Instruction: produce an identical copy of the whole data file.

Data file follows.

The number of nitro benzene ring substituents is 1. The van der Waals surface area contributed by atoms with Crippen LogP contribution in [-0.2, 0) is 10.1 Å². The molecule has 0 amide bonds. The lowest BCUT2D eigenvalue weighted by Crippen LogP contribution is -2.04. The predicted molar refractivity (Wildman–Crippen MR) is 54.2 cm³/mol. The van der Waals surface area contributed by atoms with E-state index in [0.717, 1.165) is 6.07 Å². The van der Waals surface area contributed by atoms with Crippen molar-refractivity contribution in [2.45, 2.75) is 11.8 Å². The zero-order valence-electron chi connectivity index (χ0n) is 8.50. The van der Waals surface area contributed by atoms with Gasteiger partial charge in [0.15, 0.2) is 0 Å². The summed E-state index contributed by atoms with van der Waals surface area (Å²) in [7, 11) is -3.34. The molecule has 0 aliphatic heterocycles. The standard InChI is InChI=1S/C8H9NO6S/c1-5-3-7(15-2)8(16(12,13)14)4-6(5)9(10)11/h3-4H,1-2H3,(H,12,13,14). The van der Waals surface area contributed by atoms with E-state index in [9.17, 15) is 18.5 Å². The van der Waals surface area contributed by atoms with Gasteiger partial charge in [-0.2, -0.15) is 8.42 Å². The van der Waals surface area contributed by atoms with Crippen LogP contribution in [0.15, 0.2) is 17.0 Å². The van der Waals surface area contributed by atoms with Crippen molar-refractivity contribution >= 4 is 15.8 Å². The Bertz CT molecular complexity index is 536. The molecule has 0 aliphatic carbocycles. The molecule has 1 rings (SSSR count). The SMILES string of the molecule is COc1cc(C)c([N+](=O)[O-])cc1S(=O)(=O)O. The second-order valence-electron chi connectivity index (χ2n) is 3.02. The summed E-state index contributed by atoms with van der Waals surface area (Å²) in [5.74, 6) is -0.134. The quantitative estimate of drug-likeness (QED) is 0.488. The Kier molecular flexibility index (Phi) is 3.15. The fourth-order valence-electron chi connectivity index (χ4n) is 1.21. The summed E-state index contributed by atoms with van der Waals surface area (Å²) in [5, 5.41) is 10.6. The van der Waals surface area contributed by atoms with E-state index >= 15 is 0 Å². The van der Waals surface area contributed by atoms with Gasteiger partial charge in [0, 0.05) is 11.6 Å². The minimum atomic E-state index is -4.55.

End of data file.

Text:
The number of nitro benzene ring substituents is 1. The van der Waals surface area contributed by atoms with Crippen LogP contribution in [-0.2, 0) is 10.1 Å². The molecule has 0 amide bonds. The lowest BCUT2D eigenvalue weighted by Crippen LogP contribution is -2.04. The predicted molar refractivity (Wildman–Crippen MR) is 54.2 cm³/mol. The van der Waals surface area contributed by atoms with E-state index in [0.717, 1.165) is 6.07 Å². The van der Waals surface area contributed by atoms with Crippen molar-refractivity contribution in [2.45, 2.75) is 11.8 Å². The zero-order valence-electron chi connectivity index (χ0n) is 8.50. The van der Waals surface area contributed by atoms with Gasteiger partial charge in [0.15, 0.2) is 0 Å². The summed E-state index contributed by atoms with van der Waals surface area (Å²) in [7, 11) is -3.34. The molecule has 0 aliphatic heterocycles. The standard InChI is InChI=1S/C8H9NO6S/c1-5-3-7(15-2)8(16(12,13)14)4-6(5)9(10)11/h3-4H,1-2H3,(H,12,13,14). The van der Waals surface area contributed by atoms with E-state index in [9.17, 15) is 18.5 Å². The van der Waals surface area contributed by atoms with Gasteiger partial charge in [-0.2, -0.15) is 8.42 Å². The van der Waals surface area contributed by atoms with Crippen LogP contribution in [0.15, 0.2) is 17.0 Å². The van der Waals surface area contributed by atoms with Crippen molar-refractivity contribution >= 4 is 15.8 Å². The Bertz CT molecular complexity index is 536. The molecule has 0 aliphatic carbocycles. The molecule has 1 rings (SSSR count). The SMILES string of the molecule is COc1cc(C)c([N+](=O)[O-])cc1S(=O)(=O)O. The second-order valence-electron chi connectivity index (χ2n) is 3.02. The summed E-state index contributed by atoms with van der Waals surface area (Å²) in [5.74, 6) is -0.134. The quantitative estimate of drug-likeness (QED) is 0.488. The Kier molecular flexibility index (Phi) is 3.15. The fourth-order valence-electron chi connectivity index (χ4n) is 1.21. The summed E-state index contributed by atoms with van der Waals surface area (Å²) in [5, 5.41) is 10.6. The van der Waals surface area contributed by atoms with E-state index >= 15 is 0 Å². The van der Waals surface area contributed by atoms with Gasteiger partial charge in [0, 0.05) is 11.6 Å². The minimum atomic E-state index is -4.55.